Time Out Mumbai Aditya Pande
October 31, 2008
Time Out Mumbai

Aditya Pande

Once upon a time, one knew artists by the sketchbooks they always carried. Today, the sketchbook has been rep laced by the computer. Instead of a pencil or a stick of charcoal, the artist has a mouse. However the old idea of capturing reality -or at least a version of it - still fascinates Aditya Pande, who combines photography, drawing and painting in his works. Pande makes his Mumbai debut this fortnight with a series of collages that look like a messy jumble of lines and colours at first but, after a second and third glance, reveal themselves to be energetic, intriguing and often humorous.

This suite of works is more colourful and photographic than Pande's older works, which were exhibited in Delhi last year. Pande creates carefully- arranged maps of textures and images. In one work, he uses as his background a photograph of a peeling wall in his home. Against that background, a face emerges whose serenity recalls Buddhist wall paintings. The smaller upside down face with its umbilical cord-like connection to the centrepiece of the work gives rise to ideas of imagination, alter ego and identity. "My process is intuitive," said Pande. "It's a whole process of performance with the work. I attempt to create an open-endedness with the work. On many occasions, even I'll see things or entire works differently at different times."

Pande described his process of creating a work as being akin to "discovering patterns like a Rorschach test". His drawings are made up of finely -spun lines that fan out to create shapes that are occasionally ghostly and often comic. Like the Rorschach test, there's a variety of meanings that a viewer could arrive at by connecting the dots between the odds and ends in his pieces. "It's all a huge experiment," said Pande of the art he produces, adding that it was observing the work that completed it. "I would allow for any opinion on the work to be valid. Whatever someone gets from observing the work is valid, whether it's positive, negative or nothing at all."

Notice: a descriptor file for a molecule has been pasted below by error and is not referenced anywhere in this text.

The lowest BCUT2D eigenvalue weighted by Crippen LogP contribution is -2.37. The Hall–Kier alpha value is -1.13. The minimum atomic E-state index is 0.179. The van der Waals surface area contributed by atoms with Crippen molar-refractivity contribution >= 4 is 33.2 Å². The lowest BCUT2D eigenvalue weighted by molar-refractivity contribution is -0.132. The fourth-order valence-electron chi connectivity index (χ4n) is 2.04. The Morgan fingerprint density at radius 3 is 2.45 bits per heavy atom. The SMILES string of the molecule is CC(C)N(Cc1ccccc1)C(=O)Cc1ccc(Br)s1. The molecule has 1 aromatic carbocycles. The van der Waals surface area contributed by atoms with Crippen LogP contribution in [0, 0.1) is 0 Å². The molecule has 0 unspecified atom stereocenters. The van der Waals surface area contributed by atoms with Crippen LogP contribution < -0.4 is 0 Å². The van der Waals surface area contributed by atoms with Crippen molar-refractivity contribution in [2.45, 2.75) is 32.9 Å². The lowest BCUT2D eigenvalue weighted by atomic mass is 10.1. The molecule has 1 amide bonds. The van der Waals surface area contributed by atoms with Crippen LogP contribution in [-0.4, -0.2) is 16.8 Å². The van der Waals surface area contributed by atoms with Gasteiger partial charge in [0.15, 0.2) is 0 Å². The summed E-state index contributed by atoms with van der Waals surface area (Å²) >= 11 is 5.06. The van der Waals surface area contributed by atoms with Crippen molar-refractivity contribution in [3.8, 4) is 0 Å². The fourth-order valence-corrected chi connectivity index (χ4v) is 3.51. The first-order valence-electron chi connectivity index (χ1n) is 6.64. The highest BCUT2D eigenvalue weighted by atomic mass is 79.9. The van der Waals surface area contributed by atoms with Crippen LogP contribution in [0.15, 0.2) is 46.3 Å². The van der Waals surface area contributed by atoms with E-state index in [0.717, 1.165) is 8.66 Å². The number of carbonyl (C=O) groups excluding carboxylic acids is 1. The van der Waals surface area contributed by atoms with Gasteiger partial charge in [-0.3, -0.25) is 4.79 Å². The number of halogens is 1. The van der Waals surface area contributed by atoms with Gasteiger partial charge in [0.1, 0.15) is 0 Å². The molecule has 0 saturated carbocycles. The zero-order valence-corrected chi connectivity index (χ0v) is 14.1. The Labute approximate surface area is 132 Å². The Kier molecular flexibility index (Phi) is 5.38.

While his works "start off as randomness", there's a fair amount of calculated thought that goes into Pande's collages. "I do try to post-analyse my own work," he said. "I try to dig deeper and see what I can find. Art should be investigative. It has a greater need to raise questions." In the chaotic tangle of lines and images that make Pande's work are influences ranging from Tintin comics, which he's a fan of for their uncanny knack of pre-dating events, books on theoretical physics and the occult. "It's a shared osmotic kind of knowledge system where you can't really tell how different things feed into the work," he said.

As an example, he points out a work that revolves around the image of a brightly coloured shirt with his own face sticking out of the collar like a Mini Me. The shirt is reminiscent of a jester's outfit while the other faces in the work are reminiscent of death masks and masquerades, leaving the painting teetering between humour and the macabre. Pande wanted the work to feel like the joker card in a salute to surrealism. "I was going to call it 'Unchained in the Loo', you know, as a cheap pun on 'Un Chien Andalou' but I decided that was just a bit excessive," said Pande.

See Chatterjee &La!.
October 31- November 13 2008

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